A bit more triva on Chase. He raised his nephew Salmon P. Chase, who went on to become U.S. Secretary of the Treasury and then Chief Justice of the U.S. Supreme Court. Nephew Chase once had his portrait on the $10,000 bill and was largely responsible for having “In God We Trust” put on U.S. currency.

    Before he went out west, Uncle Chase moved to Lousiana to help alleviate his wife’s TB. But it didn’t help so they moved back to New England. So apparently we wasn’t a total jerk on this issue.

    I think I end with Merton by a hair.

    • Eve's Gravatar Eve
      February 29, 2012 - 8:52 pm | Permalink

      Did you mean heir?

    • Fr Bill Loring's Gravatar Fr Bill Loring
      February 29, 2012 - 11:15 pm | Permalink

      A tad more trivia: Salmon P Chase’s proper final title was “Chief Justice of the United States” — not of the Supreme Court — as the justices have responsibilities beyond the Court.

  74. Linda's Gravatar Linda
    February 29, 2012 - 4:23 pm | Permalink

    I was going to vote for Merton until I read the comment that he had a more Christ-like character. It seems to me that, although Jesus spent some time in contemplation, he spent the majority of his time on earth with the people, teaching and healing. My vote went for Chase.

    • February 29, 2012 - 8:58 pm | Permalink

      Zoinks, talk about unintended consequences! 😉

      I did say Christlike *character* not lifestyle… but I respect your point.

  75. tracy's Gravatar tracy
    February 29, 2012 - 4:28 pm | Permalink

    The biography of Merton fails to note what a spiritual and intellectual giant he was. And about how deeply concerned he was about war and racism. When the history of 20th century Christian spirituality is written — Merton will be recognized as a giant.

  76. Gretchen R Chateau's Gravatar Gretchen R Chateau
    February 29, 2012 - 4:34 pm | Permalink

    Thomas is a piece of my daily bread, thus gets my vote. Interesting to learn about Philander, though.

  77. February 29, 2012 - 5:06 pm | Permalink

    It’s obvious from the comments that Chase did great things for the Episcopal church, but Merton’s influence was further reaching, to Christians of different denominations and to non-Christians as well. In my mind that’s what tips him more towards the Golden Halo…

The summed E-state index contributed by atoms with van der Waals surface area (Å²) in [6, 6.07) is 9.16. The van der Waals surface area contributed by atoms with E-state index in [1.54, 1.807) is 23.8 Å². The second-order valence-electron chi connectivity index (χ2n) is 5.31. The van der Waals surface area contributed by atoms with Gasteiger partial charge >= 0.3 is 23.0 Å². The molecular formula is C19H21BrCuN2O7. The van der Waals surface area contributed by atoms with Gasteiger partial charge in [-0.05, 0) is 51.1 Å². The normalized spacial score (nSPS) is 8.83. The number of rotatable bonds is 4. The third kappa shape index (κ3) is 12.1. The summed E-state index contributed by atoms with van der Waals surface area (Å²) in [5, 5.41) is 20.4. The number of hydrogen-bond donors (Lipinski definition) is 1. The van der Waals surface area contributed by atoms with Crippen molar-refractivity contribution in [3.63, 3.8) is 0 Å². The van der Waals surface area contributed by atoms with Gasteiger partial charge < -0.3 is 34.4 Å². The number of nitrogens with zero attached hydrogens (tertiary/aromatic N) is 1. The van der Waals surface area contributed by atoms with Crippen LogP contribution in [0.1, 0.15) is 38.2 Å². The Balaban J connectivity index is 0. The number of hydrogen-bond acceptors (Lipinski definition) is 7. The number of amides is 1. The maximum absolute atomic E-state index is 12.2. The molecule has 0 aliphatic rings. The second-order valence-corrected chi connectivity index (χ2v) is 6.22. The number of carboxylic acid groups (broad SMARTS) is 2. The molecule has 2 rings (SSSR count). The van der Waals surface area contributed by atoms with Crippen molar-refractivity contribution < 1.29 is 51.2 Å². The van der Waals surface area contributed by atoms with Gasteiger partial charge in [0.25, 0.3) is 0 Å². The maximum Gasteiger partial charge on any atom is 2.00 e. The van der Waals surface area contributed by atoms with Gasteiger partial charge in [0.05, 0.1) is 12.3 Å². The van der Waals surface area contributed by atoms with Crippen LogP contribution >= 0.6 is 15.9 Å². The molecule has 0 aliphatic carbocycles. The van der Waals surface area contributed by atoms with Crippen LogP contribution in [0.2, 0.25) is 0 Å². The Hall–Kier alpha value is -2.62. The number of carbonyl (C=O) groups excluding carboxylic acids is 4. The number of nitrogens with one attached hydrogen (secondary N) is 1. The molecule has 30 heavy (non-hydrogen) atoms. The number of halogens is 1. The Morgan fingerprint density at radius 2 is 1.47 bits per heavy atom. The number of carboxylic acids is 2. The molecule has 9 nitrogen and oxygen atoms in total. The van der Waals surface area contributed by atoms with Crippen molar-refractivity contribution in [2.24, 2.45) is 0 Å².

78. Anne's Gravatar Anne
    February 29, 2012 - 5:25 pm | Permalink

    The first of Kenyon’s goodly race was that great man Philander Chase! He climbed a hill and said a prayer and founded Kenyon College there!

    I love Merton, but, I mean, how, as a proud Kenyonite, could I not vote for Philander? I mean, as the song says, Kenyon’s heart still holds a place of love for old Philander Chase.

    P.S. “He smoked the what?!”

  79. Marguerite's Gravatar Marguerite
    February 29, 2012 - 5:59 pm | Permalink

    Let me understand this..people are voting for Philander Chase BECAUSE he was a difficult person? Wow. Assuming you’ll all turn out in droves for Paul of Tarsus then.

    I seriously thought this would be no contest.

    • Christopher Nimmo's Gravatar Christopher Nimmo
      February 29, 2012 - 6:29 pm | Permalink

      I don’t know whether Episcopalians are big fans…

    • February 29, 2012 - 7:11 pm | Permalink

      Because he was a difficult person… why yes, the Episcopal Church is rather filled with difficult persons who have not bowed down to convention. That is why we have female priest, are active on LGBT equality, and are the amazing church we are. Because we are filled with difficult people who say we have a vision and a church and we will not allow our vision to divide the church or our church to divide our vision.

      • Eve's Gravatar Eve
        February 29, 2012 - 8:54 pm | Permalink


      • Marjory H's Gravatar Marjory H
        March 1, 2012 - 1:12 pm | Permalink

        Well said!

    • Ed Adcock's Gravatar Ed Adcock
      March 1, 2012 - 1:10 am | Permalink

      My favorite aunt was Marguerite and she was a “difficult person”, i.e. spoke her own mind – devil the consequences. I have to agree with Ben G. Also difficult people make us assess our positions in response. Isn’t Lent Madness fun?

  80. Jo Duff's Gravatar Jo Duff
    February 29, 2012 - 6:14 pm | Permalink

    Wow! Close but I had to go with Merton in the end.

  81. Kate's Gravatar Kate
    February 29, 2012 - 6:16 pm | Permalink

    Merton…it must be Merton!
    Devoured my first Merton “Seeds of Contemplation”…realizing too late that it should have been savored, with days in between. My brain buzzed for weeks! But I simply could NOT put it down!
    I live in Ohio, am an Episcopalian, have visited Kenyon and Bexley Hall and a church he started…but I’m sorry, Philander…my vote MUST go to the monk who stole my heart with the first page!

  82. February 29, 2012 - 6:19 pm | Permalink

    I read a two volume biography of Philander Chase in seminary (having come from IL). If I remember correctly, when he got to New Orleans he wanted to hire a servant but was told that if he wanted household help he would have to buy a slave. The slave kept running away and Chase ended up setting him free because he got tired of dealing with it.